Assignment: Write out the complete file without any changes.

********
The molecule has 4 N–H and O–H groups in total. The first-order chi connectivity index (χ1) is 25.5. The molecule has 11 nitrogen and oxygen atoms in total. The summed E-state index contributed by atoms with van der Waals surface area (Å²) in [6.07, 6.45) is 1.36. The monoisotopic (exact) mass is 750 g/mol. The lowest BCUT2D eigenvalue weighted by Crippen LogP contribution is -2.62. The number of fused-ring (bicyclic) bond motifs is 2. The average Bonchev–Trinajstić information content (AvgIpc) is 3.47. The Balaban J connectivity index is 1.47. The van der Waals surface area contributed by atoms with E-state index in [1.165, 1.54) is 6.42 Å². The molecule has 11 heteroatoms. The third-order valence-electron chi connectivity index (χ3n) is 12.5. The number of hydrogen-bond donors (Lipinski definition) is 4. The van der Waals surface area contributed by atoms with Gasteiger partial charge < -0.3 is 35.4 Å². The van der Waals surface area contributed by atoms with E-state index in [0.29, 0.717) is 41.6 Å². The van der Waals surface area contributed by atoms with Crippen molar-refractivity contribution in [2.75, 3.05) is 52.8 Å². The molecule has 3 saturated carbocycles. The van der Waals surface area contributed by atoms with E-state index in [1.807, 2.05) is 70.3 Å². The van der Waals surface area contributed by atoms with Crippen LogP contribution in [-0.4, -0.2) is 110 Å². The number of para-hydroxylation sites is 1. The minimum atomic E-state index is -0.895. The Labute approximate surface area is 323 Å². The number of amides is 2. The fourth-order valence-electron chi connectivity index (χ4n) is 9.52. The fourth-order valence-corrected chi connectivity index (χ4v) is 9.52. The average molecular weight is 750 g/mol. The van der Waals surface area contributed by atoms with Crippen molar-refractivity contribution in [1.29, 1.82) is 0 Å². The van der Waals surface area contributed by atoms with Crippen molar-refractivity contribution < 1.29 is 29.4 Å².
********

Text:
The molecule has 4 N–H and O–H groups in total. The first-order chi connectivity index (χ1) is 25.5. The molecule has 11 nitrogen and oxygen atoms in total. The summed E-state index contributed by atoms with van der Waals surface area (Å²) in [6.07, 6.45) is 1.36. The monoisotopic (exact) mass is 750 g/mol. The lowest BCUT2D eigenvalue weighted by Crippen LogP contribution is -2.62. The number of fused-ring (bicyclic) bond motifs is 2. The average Bonchev–Trinajstić information content (AvgIpc) is 3.47. The Balaban J connectivity index is 1.47. The van der Waals surface area contributed by atoms with E-state index in [1.165, 1.54) is 6.42 Å². The molecule has 11 heteroatoms. The third-order valence-electron chi connectivity index (χ3n) is 12.5. The number of hydrogen-bond donors (Lipinski definition) is 4. The van der Waals surface area contributed by atoms with Gasteiger partial charge < -0.3 is 35.4 Å². The van der Waals surface area contributed by atoms with E-state index in [0.29, 0.717) is 41.6 Å². The van der Waals surface area contributed by atoms with Crippen molar-refractivity contribution in [2.75, 3.05) is 52.8 Å². The molecule has 3 saturated carbocycles. The van der Waals surface area contributed by atoms with E-state index in [1.807, 2.05) is 70.3 Å². The van der Waals surface area contributed by atoms with Crippen LogP contribution in [-0.4, -0.2) is 110 Å². The number of para-hydroxylation sites is 1. The minimum atomic E-state index is -0.895. The Labute approximate surface area is 323 Å². The number of amides is 2. The fourth-order valence-electron chi connectivity index (χ4n) is 9.52. The fourth-order valence-corrected chi connectivity index (χ4v) is 9.52. The average molecular weight is 750 g/mol. The van der Waals surface area contributed by atoms with Crippen molar-refractivity contribution in [1.29, 1.82) is 0 Å². The van der Waals surface area contributed by atoms with Crippen molar-refractivity contribution < 1.29 is 29.4 Å².